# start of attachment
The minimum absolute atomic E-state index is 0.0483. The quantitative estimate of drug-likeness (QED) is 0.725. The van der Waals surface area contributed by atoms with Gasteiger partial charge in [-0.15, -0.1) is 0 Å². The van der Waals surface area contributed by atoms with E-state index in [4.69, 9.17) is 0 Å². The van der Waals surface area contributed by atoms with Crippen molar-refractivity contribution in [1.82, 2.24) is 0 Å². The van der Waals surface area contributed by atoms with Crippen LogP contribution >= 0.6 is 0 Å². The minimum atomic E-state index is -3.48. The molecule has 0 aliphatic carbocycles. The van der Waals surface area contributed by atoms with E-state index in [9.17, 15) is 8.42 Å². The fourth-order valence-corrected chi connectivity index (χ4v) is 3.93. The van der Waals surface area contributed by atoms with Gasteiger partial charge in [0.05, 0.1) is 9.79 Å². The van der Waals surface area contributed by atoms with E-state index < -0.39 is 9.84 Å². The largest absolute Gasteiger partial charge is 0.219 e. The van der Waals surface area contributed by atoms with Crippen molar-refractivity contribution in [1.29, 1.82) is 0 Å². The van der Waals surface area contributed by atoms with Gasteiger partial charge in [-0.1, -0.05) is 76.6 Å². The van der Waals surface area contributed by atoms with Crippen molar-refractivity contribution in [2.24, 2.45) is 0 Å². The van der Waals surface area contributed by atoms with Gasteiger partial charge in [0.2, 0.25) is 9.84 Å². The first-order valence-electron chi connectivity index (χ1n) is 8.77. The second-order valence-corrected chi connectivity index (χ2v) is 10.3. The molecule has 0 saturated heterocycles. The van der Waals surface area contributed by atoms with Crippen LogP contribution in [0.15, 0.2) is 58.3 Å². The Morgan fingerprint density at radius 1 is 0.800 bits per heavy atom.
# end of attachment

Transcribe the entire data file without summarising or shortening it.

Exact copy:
The minimum absolute atomic E-state index is 0.0483. The quantitative estimate of drug-likeness (QED) is 0.725. The van der Waals surface area contributed by atoms with Gasteiger partial charge in [-0.15, -0.1) is 0 Å². The van der Waals surface area contributed by atoms with E-state index in [4.69, 9.17) is 0 Å². The van der Waals surface area contributed by atoms with Crippen molar-refractivity contribution in [1.82, 2.24) is 0 Å². The van der Waals surface area contributed by atoms with Crippen LogP contribution >= 0.6 is 0 Å². The minimum atomic E-state index is -3.48. The molecule has 0 aliphatic carbocycles. The van der Waals surface area contributed by atoms with E-state index in [9.17, 15) is 8.42 Å². The fourth-order valence-corrected chi connectivity index (χ4v) is 3.93. The van der Waals surface area contributed by atoms with Gasteiger partial charge in [0.05, 0.1) is 9.79 Å². The van der Waals surface area contributed by atoms with E-state index < -0.39 is 9.84 Å². The largest absolute Gasteiger partial charge is 0.219 e. The van der Waals surface area contributed by atoms with Crippen molar-refractivity contribution in [1.29, 1.82) is 0 Å². The van der Waals surface area contributed by atoms with Gasteiger partial charge in [-0.1, -0.05) is 76.6 Å². The van der Waals surface area contributed by atoms with Crippen molar-refractivity contribution in [2.24, 2.45) is 0 Å². The van der Waals surface area contributed by atoms with Gasteiger partial charge in [0.2, 0.25) is 9.84 Å². The first-order valence-electron chi connectivity index (χ1n) is 8.77. The second-order valence-corrected chi connectivity index (χ2v) is 10.3. The molecule has 0 saturated heterocycles. The van der Waals surface area contributed by atoms with Crippen LogP contribution in [0.15, 0.2) is 58.3 Å². The Morgan fingerprint density at radius 1 is 0.800 bits per heavy atom.